After six stakeholder committee meetings, three public input meetings and two surveys, the City of Springfield’s Planning & Development staff presented its recommendations for the future of the Galloway area to City Council at its July 23 Council Lunch Workshop. Once a final version of the report containing the recommendations is reached, City Council is expected to adopt it as a policy document this fall.
Common themes and concerns collected from the public input meetings and surveys included:
- Traffic and pedestrian/cyclist safety
- Preserve and protecting the natural topography and amenities in the area
- Support the Ozark Greenway trails
- Expand and enhance Sequiota Park
- Protect the quaint and unique village atmosphere
- Consider implementing architectural design guidelines and land use restrictions
- Prioritize citizen/resident concerns when evaluating development projects.
“The public engagement process itself has been of great value. We estimate more than 500 people have participated in providing input over the past six months,” said Senior Planner Olivia Hough. “Although there’s been controversy over the level of development that should occur, we have had an overall positive response to this engagement effort, and many common goals for the area have been established. It has been great to see how many people love Galloway and are committed to helping shape its future in our community.”
Staff recommendations include:
- Improvements to promote pedestrian cyclist and vehicle safety
- Installing a physical barrier or fencing between the Ozark Greenway trail and roadway and define parking along Lone Pine with a visual barrier.
- Improvements to Galloway Street
- Intersection improvements and crosswalks
- Conduct a flooding study in the area to determine stormwater improvement needs.
- Protection of natural resources and environment
- Encourage developers to consider stormwater best management practices
- Construct a stream buffer for Galloway Creek
- Encourage plantings on public property
- Explore a pilot tree preservation ordinance.
- Image enhancement
- Add restroom facilities, drinking fountains and seating areas to Sequiota Park
- Tree plantings, better maintenance and trail connections along the Ozarks Greenway trail
- Develop pocket parks along the trail
- Promote a high-quality streetscape experience through the use of:
- Decorative entrances – awnings, canopies, use of color, natural materials and artistic details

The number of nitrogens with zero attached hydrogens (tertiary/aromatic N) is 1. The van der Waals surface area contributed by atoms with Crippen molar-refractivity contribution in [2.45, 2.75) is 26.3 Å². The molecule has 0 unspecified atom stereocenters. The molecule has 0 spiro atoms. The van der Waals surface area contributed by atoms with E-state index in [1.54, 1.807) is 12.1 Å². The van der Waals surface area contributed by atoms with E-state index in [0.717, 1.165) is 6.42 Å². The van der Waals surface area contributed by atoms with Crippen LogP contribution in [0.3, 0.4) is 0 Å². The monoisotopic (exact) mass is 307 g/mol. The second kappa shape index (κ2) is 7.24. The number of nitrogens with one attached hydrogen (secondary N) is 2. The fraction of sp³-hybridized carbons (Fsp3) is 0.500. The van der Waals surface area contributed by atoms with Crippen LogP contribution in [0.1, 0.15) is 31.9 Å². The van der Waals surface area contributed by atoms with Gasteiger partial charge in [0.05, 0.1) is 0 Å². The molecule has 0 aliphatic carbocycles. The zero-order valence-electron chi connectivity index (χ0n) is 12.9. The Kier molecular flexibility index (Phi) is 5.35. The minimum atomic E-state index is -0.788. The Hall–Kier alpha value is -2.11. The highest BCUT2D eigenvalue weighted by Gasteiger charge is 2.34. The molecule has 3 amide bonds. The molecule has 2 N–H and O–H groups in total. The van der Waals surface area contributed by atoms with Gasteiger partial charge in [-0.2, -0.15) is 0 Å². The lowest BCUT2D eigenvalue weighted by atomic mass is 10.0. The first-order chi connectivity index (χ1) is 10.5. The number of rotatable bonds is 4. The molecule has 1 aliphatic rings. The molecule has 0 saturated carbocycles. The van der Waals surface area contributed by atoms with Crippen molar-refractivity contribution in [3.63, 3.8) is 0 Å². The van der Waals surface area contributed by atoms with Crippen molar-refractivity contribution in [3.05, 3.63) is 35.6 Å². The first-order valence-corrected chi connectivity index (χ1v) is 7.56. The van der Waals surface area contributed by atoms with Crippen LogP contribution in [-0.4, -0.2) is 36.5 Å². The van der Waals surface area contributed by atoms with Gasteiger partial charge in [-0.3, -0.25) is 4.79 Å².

- Planters/window boxes
- Public art
- Pedestrian-scale lighting
- Site furnishings/seating
- Pet drinking stations
- Preservation of existing historical features
- Trash and recycling cans
- Bury utilities
- Encourage a mix of uses – retail, food and beverage, offices, services and housing
- Use conditional overlay districts in conjunction with rezoning cases to limit uses that are incompatible with village character, limit size, illumination, placement and number of signs. Prohibit digital signage.
- Encourage design elements compatible with historic development pattern and existing structures, including restrictions on glazing ratios, limit building height through bulk plane regulations, require parking lot placement behind buildings where feasible, require attractive landscaping.
- Use the Multi-Family Matrix to determine appropriate density.
- Limit excessive grading, rock blasting and limit retaining wall height to 8 feet and distance between tiers to 6 feet.
- Increase landscaping requirements and inspect projects for compliance.
- General recommendations
- Relationship building and inclusive communication
- Emphasize history and character
- Beautification and landscaping of future roundabouts planned for Galloway Street and Lone Pine.
The next step in the process is to circulate the report for public comments and feedback. Once a final version is reached, City Council is expected to adopt the report as a policy document this fall. Once adopted, Planning & Development staff will then use the report when reviewing development proposals to make recommendations to City Council.
City staff will also consider city-wide issues such as land use, zoning recommendations and tree canopy preservation through the comprehensive planning process.
“At its core, the comprehensive plan is a guide for future land use, but it is also an opportunity to really dream about what we want our community to become,” said Planning and Development Director Mary Lilly Smith. “A community-wide comprehensive planning process should create a vision for what kind of city and community we want Springfield to be and establishing a path to make that vision a reality. In addition to guiding public infrastructure and investment, the comprehensive plan answers questions such as, ‘how do we focus our growth?’ and ‘what public policies will help us get there?’”
In 2014, Springfield City Council adopted a blight study and redevelopment plan for the area north of East Lacuna Street and south to East Republic Road along the 3400 to 4100 blocks of South Lone Pine. Since then, development along the Lone Pine corridor from Battlefield to Republic Road has intensified. The unique topography of the area, along with increased retail and residential multifamily development has brought to light a variety of development issues.
After meeting with interested parties last fall, Zone 4 Councilman Matthew Simpson in requested a resolution for an administrative delay for rezoning and lot combinations in the Lone Pine corridor so that City staff could review development issues in the area, gather input and develop recommendations. The resolution was passed in November 2018. The 270-day development moratorium expires Aug. 2.